Category Archives: Emergency Preparedness

Emergency Preparedness Post-Injury – Cognition and Emotion

This post is the fourth and final entry in a series on the unique challenges encountered when addressing emergency preparedness in the life of a brain injury survivor.  This final post will cover possible issues in this arena that can arise regarding the cognitive and emotional difficulties left in the wake of a traumatic brain injury.  Below is a list of some of those issues.
1.   Brain injury survivors generally become far more susceptible to stress and agitation in their lives post-injury.  It is therefore often helpful to have handy items that can be used to help the survivor maintain calm.  Music that the survivor finds to be particularly relaxing is an example of such a device.
2.   For survivors who have cognitive difficulties such as memory problems, the evacuation process can be very confusing.  They may forget why they are evacuating or where they are going to.  Calmly repeating the evacuation plan and/or having the evacuation plan in writing can help reduce this confusion.
3.  Most people, even without a brain injury, find extensive travel in a car to be stressful.  It is often helpful in reducing that stress to keep to a schedule of planned breaks when evacuating.
4.  If a survivor has issues with impulse control, he or she may be more likely to make hostile comments or rashly suggest an unwise course of action during the evacuation.  At these times, loved ones should calmly remind the survivor of the evacuation plan and that the loved one has the situation under control.  If the loved one reacts with anger at the survivor, this is likely to cause a further escalation of emotions.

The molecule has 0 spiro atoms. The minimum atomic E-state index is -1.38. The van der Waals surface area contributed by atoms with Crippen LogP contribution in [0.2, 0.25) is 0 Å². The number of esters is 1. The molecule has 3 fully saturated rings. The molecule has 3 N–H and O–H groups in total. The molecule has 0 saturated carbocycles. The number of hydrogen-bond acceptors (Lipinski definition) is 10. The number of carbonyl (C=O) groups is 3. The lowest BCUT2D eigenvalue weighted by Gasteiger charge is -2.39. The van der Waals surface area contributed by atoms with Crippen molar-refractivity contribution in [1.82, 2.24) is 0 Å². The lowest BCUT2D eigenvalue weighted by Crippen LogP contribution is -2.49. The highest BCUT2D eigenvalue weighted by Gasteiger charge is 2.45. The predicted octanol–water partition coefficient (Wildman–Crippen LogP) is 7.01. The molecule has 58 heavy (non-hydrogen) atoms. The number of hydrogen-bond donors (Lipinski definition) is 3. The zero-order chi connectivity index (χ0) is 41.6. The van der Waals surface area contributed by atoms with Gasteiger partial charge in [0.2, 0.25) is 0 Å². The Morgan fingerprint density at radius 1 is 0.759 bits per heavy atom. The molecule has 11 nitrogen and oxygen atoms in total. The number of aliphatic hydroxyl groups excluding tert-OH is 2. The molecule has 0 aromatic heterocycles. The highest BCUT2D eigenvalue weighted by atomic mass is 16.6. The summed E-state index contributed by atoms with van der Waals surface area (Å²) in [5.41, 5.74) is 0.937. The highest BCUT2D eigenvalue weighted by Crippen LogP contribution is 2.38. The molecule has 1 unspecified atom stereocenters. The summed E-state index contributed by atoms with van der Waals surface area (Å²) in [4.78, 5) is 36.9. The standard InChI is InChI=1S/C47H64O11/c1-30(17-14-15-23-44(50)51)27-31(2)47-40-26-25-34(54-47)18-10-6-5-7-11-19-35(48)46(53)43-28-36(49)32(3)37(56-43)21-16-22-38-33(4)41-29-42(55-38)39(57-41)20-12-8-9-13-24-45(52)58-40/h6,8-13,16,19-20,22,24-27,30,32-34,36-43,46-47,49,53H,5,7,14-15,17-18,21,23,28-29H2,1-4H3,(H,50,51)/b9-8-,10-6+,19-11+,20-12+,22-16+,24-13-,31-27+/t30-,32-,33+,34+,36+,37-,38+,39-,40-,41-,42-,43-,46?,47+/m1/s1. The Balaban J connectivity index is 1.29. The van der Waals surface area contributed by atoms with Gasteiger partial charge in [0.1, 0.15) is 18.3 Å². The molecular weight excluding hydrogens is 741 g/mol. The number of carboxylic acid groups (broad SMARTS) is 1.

5.  As many brain injury survivors have already experienced significant loss due to their injuries, an evacuation and concerns for potential losses resulting from a disaster may trigger memories of those losses previously suffered.  Some survivors may need extra emotional support at this time as memories of old  losses and new concerns for fresh ones coalesce into significant emotional struggles.
6.  All people, especially those with brain injuries that affect cognitive skills, do best when operating under a stable schedule.  Survivors and loved ones should attempt to create a daily schedule to reinsert such stability into the evacuation environment.
7.   The more an evacuation plan is practiced and reviewed, the less stress there will be when it is time for a real evacuation.  Regularly going through evacuation plans will make the process less stressful for a person with a brain injury.
Hopefully, this series of posts helped bring attention to the important issues that brain injury survivors and their loved ones need to consider regarding emergency preparedness post-injury.

Learn about brain injury treatment services at the Transitional Learning Center: tlcrehab.org

Emergency Preparedness Post-Injury – Medical/Health Issues

This post is the third in a series on the unique challenges encountered by those living in the aftermath of a brain injury when they’re required to address issues related to emergency preparedness.  There are many possible such issues that can arise regarding medical/health concerns.  Below is a list of some of those issues.

1.  When people are forced to evacuate from areas effected by a natural disaster, there is an immediate substantial population increase in those cities evacuated to.  This puts a remarkable strain on any local  medical system, particularly pharmacies.  Let’s look for example at a city which has pharmacies normally prepared to have enough medication on hand for a population of 50,000.  Following an evacuation, the actual population may increase to 70,000.  Pharmacies are not equipped to deal with this increase and medication shortages inevitably occur.  Most government agencies recommend that people bring a one to two weeks’ supply of medication with them when they evacuate.  You may want to err on the side of caution and bring enough for two weeks to one month.  This same rule of thumb should also be used when preparing a stock of disposable medical items such as syringes, incontinence supplies and testing strips.